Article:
General Rebuked Over Bungled Sex-Assault Case
(The Washington Post: Craig Whitlock)
The commander of U.S. forces in Japan was reprimanded after letting sexual misconduct complaints slide, but despite being disciplined, he has been moved to an important Pentagon post.

Recruits Trending Older in U.S. Military
(USA Today: Gregg Zoroya)
The trend is a boon for the military because older recruits have a greater tendency to re-enlist and achieve promotions at higher rates than those who join out of high school.

Foreign Troops Now Eligible for Defense Meritorious Service Medal
(Military Times)
Previously, coalition troops serving as part of the NATO effort in Afghanistan and other joint efforts could be recognized only by the individual U.S. military service branches.

INDUSTRY

Northrop Drives Dip in Defense Lobbying
(Politico: Austin Wright, Jeremy Herb)
Lobbying expenditures by big-name defense companies declined during the first three months of the year.

NAVY

Has the Navy Learned From its $3.2B Marine One Fiasco?
(The Washington Post: Christian Davenport)
The president's copters need upgrades, a process that will test whether the Pentagon can purchase major systems without busting budgets and deadlines.

Stealth Vs. Electronic Attack
(USNI News: Dave Majumdar)
Electronic attack by itself will probably not be enough to enable U.S. forces to penetrate enemy air defenses.

Midshipman Accused of Assaulting Cab Driver With Knife
(Associated Press)
Anne Arundel County police in Maryland say a 22-year-old Naval Academy midshipman has been charged with assault after threatening a cab driver with a butter knife.

ARMY

Army Denies It Will Lay Off 3,000 Officers to Meet Force Reduction Goals
(Government Executive: Eric Katz)
An Army spokesman said the service has some flexibility with the cuts.

MARINE CORPS

Marines Looking for a Few Good Actors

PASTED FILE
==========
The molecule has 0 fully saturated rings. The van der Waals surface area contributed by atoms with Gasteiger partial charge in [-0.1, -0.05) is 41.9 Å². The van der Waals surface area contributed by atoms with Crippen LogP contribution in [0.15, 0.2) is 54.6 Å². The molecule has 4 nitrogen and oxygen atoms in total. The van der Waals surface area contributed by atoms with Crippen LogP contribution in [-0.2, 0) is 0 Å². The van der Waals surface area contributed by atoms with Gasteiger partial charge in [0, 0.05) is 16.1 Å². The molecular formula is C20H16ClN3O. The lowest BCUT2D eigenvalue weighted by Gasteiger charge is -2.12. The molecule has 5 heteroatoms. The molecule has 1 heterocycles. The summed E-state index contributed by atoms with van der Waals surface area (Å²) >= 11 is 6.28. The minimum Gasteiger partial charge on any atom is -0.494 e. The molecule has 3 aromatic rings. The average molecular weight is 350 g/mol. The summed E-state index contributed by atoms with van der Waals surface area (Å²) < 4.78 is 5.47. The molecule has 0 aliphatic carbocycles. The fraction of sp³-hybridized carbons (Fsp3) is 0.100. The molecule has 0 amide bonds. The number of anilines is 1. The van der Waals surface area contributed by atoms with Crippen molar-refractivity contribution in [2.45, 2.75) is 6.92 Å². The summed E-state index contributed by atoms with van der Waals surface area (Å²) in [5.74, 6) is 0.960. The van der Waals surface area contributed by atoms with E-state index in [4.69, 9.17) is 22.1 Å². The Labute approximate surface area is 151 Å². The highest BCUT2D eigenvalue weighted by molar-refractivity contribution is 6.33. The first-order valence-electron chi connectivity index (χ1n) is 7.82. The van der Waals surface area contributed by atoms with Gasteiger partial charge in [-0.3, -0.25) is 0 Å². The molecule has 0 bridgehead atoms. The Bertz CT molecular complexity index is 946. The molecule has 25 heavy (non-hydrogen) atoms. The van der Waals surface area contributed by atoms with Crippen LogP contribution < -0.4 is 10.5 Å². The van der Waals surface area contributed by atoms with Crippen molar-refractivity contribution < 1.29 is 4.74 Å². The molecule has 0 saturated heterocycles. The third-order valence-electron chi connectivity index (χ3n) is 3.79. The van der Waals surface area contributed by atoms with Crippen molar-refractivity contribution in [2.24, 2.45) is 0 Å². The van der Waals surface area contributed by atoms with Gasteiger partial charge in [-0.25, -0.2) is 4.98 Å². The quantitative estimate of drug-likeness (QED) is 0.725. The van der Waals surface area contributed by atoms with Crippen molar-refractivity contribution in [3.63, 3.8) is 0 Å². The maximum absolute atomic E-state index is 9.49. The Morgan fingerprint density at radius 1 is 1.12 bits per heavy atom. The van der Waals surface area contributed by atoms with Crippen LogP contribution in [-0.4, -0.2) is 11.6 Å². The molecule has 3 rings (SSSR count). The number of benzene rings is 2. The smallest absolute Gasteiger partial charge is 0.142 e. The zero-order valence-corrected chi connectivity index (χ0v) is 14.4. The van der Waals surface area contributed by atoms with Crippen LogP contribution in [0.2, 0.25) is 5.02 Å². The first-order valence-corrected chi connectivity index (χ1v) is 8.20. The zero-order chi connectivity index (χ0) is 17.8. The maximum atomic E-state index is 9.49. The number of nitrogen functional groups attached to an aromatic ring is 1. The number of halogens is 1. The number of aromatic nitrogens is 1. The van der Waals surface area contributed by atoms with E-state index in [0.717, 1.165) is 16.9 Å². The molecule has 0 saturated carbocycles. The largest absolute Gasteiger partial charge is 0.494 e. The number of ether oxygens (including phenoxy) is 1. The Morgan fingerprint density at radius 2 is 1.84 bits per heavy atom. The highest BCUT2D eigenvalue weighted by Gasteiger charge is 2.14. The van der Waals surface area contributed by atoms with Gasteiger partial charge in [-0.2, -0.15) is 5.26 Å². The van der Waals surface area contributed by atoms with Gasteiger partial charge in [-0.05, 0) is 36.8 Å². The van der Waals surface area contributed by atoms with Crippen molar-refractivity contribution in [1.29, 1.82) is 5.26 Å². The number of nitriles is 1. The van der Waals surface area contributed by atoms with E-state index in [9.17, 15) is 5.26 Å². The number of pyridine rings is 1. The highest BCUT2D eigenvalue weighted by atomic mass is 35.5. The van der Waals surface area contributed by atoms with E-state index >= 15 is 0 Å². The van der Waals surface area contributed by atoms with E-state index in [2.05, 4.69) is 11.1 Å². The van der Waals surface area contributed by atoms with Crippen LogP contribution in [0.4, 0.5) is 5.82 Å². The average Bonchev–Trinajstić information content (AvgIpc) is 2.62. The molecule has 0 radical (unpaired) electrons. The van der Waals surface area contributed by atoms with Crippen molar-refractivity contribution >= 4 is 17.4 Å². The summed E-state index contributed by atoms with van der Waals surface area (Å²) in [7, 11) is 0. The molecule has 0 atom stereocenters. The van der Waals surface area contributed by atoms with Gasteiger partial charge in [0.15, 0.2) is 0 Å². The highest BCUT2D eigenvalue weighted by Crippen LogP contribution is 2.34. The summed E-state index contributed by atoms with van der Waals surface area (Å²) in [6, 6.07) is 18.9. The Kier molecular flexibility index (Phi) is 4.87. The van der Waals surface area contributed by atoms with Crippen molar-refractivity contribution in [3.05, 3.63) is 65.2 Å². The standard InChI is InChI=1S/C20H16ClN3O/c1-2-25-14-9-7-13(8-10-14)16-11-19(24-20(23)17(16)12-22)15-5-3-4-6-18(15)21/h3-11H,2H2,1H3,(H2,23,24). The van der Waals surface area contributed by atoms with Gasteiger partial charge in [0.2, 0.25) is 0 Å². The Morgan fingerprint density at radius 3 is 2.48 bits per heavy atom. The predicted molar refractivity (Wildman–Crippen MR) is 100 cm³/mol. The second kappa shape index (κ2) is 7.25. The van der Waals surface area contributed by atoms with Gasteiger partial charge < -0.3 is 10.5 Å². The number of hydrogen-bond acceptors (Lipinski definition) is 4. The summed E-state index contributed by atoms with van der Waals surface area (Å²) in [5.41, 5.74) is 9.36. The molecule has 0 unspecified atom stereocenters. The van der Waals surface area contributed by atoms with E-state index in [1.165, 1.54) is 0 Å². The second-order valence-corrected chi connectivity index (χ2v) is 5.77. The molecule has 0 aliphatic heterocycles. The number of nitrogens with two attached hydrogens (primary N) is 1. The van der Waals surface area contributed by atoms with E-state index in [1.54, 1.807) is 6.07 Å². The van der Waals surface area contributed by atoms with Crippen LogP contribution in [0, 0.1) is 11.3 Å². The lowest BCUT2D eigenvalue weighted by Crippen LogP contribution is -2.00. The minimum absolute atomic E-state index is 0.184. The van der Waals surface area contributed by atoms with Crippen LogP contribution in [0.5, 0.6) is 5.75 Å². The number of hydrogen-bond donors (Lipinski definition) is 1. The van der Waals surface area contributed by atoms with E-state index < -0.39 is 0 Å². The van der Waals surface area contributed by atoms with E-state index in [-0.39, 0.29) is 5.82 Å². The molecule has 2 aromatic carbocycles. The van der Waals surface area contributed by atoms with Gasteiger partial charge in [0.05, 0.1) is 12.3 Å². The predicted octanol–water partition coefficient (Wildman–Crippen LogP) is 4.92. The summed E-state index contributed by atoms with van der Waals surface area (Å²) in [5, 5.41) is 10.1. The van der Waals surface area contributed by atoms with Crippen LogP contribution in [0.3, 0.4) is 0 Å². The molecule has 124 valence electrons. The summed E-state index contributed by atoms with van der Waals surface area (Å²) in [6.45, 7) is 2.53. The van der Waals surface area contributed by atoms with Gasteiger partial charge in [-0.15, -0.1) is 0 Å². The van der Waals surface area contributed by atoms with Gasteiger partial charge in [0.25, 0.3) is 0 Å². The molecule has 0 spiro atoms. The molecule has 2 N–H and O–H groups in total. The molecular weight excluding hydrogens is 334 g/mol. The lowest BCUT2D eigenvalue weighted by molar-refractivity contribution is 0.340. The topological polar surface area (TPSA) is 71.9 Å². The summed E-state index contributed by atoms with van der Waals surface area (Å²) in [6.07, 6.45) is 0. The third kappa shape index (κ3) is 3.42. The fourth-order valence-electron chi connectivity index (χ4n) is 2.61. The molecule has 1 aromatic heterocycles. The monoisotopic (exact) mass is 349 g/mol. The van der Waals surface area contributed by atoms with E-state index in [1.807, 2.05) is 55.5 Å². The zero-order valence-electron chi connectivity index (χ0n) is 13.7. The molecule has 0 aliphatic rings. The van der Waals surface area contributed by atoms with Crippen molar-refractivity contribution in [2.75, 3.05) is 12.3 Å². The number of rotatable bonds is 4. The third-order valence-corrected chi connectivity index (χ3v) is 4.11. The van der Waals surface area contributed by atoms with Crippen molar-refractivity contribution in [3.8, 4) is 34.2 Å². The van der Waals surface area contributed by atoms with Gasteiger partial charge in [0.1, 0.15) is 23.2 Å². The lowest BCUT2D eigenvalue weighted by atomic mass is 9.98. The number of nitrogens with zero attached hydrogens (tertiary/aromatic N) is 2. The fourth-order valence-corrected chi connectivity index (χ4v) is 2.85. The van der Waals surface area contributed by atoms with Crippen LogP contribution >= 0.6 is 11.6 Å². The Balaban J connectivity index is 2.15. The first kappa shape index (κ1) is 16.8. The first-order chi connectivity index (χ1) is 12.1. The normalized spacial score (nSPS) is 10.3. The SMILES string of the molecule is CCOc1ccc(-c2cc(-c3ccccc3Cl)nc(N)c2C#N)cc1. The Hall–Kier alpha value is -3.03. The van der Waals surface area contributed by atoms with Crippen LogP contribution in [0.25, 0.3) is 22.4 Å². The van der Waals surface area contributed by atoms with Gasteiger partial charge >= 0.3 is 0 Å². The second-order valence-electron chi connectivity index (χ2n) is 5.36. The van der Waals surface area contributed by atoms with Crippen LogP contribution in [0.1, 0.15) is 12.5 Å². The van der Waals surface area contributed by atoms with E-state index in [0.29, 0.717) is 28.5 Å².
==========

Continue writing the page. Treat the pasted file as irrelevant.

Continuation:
(Fox News)
A solicitation put out this month by the U.S. Marine Corps Forces Special Operations Command sought an actor to play an al-Qaida "personality."

AIR FORCE

Air Force Corrects Figures on Early Retirement Approvals
(Air Force Times: Stephen Losey)
The number of officers approved for the first round of voluntary separation pay increased from 167 as of April 8 to 275 as of April 15.

Biden Set to Speak at Air Force Academy Graduation
(Colorado Springs Gazette: Tom Roeder)
Vice President Joe Biden will address 1,000 graduating Air Force Academy cadets at a ceremony in Falcon Stadium on May 28.

VETERANS

Top VA Official Questions Use of Term 'Gulf War Illness'
(Army Times: Patricia Kime)
Undersecretary for benefits said name change would be "limiting."

DETAINEES

Special Prosecutor Confirms an FBI Investigation Related to 9/11 Case
(Miami Herald: Carol Rosenberg)
The FBI is indeed investigating something related to the Sept. 11 case, but it's not the release of the 9/11 mastermind.

ARCTIC

Russia's Putin Wants Beefed-Up Presence in Arctic
(Reuters: Alexei Anishchuk)
Russia's ambitions in the Arctic have for some time been raising eyebrows among other states vying for a presence there.

PEOPLE

He Hunted Osama Bin Laden, He Breaks Into Nuclear-Power Plants
(The Atlantic: Tina Dupuy)
The unlikely career of Dalton Fury.

McChrystal Talks About Life After the Military
(USA Today: David Jackson)
Ex-Gen. Stanley McChrystal is talking about how he coped with life after the end of his military career—a very sudden end.

ANALYSIS/COMMENTARY

Obama's Trip to Asia: What to Watch for and a Recommendation
(The National Interest: Sarah Batiuk)
It would be great timing for the United States to have this treaty with Japan in the bag by the visit.

The Sources of U.S.-China Strategic Mistrust
(The Diplomat: J.M. Norton)
The historical use of ambiguity has been at the foundation of postwar U.S.-China ties.

Intelligence Budget Should Not Be Secret
(CNN: Rep. Cynthia Lummis, Rep. Peter Welch)
The debate over secrecy in the name of national security is more relevant now than ever before.

The U.S. Must Stand Behind Its Security Obligations
(The Washington Post: Michael Chertoff)
A strategy reset requires that we define and articulate real red lines, and that we maintain the soft and hard power to enforce those red lines and that when red lines are crossed.

Rothenberg: Obama's Foreign Policy Impacts 2014 Elections—Really
(Roll Call: Stu Rothenberg)
Whatever you think about the Affordable Care Act, the White House's approach to foreign policy—most recently on Syria, Ukraine, Russia and Middle East peace—has too often seemed naïve.

What We Left Behind
(The New Yorker: Dexter Filkins)
An increasingly authoritarian leader, a return of sectarian violence, and a nation worried for its future.